Boris Johnson has set out his plans to leave the EU and pass a tax-cutting post-Brexit budget within 100 days of taking office if he wins the election.
The prime minister said his main focus would be passing the withdrawal agreement to ensure Brexit occurs on 31 January but there would be seven other priorities for the first three months. These include:
• A budget in February that will bring in the Conservatives’ plan for a rise in the national insurance threshold, which amounts to a tax cut of around £85.
• Legislation to end the automatic release of serious violent and sexual offenders at the halfway point of their sentence, which the family of murdered student Jack Merritt have condemned as a kneejerk politicisation of the London Bridge terror attack.
• Launching the biggest review of defence, security and foreign policy “since the end of the cold war”, with few details about the aim of this exercise.
• New laws to fund an increase in education spending, raising the minimum funding per pupil – a policy announced at the spending review in September.
• Increasing the amount that new immigrants pay to use the NHS to £625 a year.
• Attempting cross-party talks to find a solution to the social care crisis, after failing to come with a plan to put in the Conservative manifesto.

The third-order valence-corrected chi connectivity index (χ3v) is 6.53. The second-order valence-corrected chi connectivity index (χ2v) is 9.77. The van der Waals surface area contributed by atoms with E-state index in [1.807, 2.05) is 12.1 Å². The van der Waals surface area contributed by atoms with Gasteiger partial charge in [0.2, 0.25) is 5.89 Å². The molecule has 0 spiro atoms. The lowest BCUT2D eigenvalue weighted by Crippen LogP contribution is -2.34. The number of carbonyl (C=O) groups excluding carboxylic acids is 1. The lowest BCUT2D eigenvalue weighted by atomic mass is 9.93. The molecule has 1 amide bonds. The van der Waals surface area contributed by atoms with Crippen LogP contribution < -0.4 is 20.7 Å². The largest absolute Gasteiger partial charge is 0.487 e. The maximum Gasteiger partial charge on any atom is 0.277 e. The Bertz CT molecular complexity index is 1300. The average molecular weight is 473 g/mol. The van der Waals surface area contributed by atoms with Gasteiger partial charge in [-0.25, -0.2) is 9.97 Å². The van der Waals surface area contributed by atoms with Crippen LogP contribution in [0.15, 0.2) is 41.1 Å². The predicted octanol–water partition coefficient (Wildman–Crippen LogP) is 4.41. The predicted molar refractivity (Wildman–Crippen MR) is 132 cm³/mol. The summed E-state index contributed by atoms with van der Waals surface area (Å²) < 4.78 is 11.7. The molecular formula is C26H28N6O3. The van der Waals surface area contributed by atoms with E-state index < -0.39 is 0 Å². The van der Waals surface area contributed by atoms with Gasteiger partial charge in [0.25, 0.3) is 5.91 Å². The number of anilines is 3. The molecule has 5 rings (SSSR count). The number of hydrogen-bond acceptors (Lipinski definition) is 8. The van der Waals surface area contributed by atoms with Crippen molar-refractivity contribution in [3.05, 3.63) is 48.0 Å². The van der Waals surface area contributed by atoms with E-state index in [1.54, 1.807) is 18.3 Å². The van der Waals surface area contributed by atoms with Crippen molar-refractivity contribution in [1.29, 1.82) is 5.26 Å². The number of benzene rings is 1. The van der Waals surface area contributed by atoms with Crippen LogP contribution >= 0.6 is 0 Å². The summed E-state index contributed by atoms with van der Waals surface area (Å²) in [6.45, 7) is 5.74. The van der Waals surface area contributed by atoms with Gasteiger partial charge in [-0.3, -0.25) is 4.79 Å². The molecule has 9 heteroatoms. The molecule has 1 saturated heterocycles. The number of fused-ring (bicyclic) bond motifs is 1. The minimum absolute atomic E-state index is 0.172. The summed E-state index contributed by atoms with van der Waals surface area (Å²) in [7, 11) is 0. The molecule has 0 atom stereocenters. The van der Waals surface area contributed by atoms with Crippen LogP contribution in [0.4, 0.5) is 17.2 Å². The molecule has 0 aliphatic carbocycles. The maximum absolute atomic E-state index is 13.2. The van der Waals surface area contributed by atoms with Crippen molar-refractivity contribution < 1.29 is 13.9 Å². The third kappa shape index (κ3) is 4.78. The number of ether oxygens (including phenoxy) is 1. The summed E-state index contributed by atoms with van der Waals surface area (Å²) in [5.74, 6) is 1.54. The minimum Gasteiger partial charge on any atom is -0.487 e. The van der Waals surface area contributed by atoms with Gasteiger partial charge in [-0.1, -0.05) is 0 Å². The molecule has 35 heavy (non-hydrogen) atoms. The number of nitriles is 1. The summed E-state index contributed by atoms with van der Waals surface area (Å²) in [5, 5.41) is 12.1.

• Seeking an agreement with mobile phone operators to improve mobile service in rural areas.
The party said these aims would all be achieved by 22 March, by which time the UK would have left the EU and be in transitional exit arrangements if the Conservatives win the election next week.
The party also said it would introduce legislation in a new Queen’s speech to raise funding for the NHS, set out a new Australian-style points-based immigration system, and devise the future schemes for trade, agriculture, fishing and the environment.
Setting out his plans, Johnson repeated his arguments that it was necessary to proceed with Brexit so the Tories could move on to other issues.
“In just seven days’ time the British people will have to choose between a working majority government or yet another gridlocked hung parliament,” he said.
Johnson was tackled about the feasibility of his Brexit timetable on ITV’s Peston. Pressed on whether it would be possible to get an EU trade deal wrapped up in a year, when most take many years, the prime minister said any suggestion it would require more time was “so negative”.
He said: “Have you ever known, have you ever known two countries start free trade negotiations or start negotiations on a new deal when they were already, already in perfect alignment in regulatory terms and had zero tariffs and zero quotas between them? That’s where we are.”
It comes after he used a government press conference at the Nato leaders’ meeting in Watford to launch into a political speech on the election.
Asked a difficult question about why people should believe his promises not to put the NHS on the table in trade talks with the US, Johnson said it was “nonsense” and declared he was winding up his press conference. But before leaving the lectern, he gave a short election stump speech about getting Brexit done and accusing the Labour leader, Jeremy Corbyn, of wanting to “destroy Nato”.
Before the Nato leaders’ meeting, Corbyn reaffirmed Labour’s commitment to staying in Nato but said he would want to “de-escalate tensions”. He said: “Our party recognises that we are members of Nato and that is clearly in our manifesto.”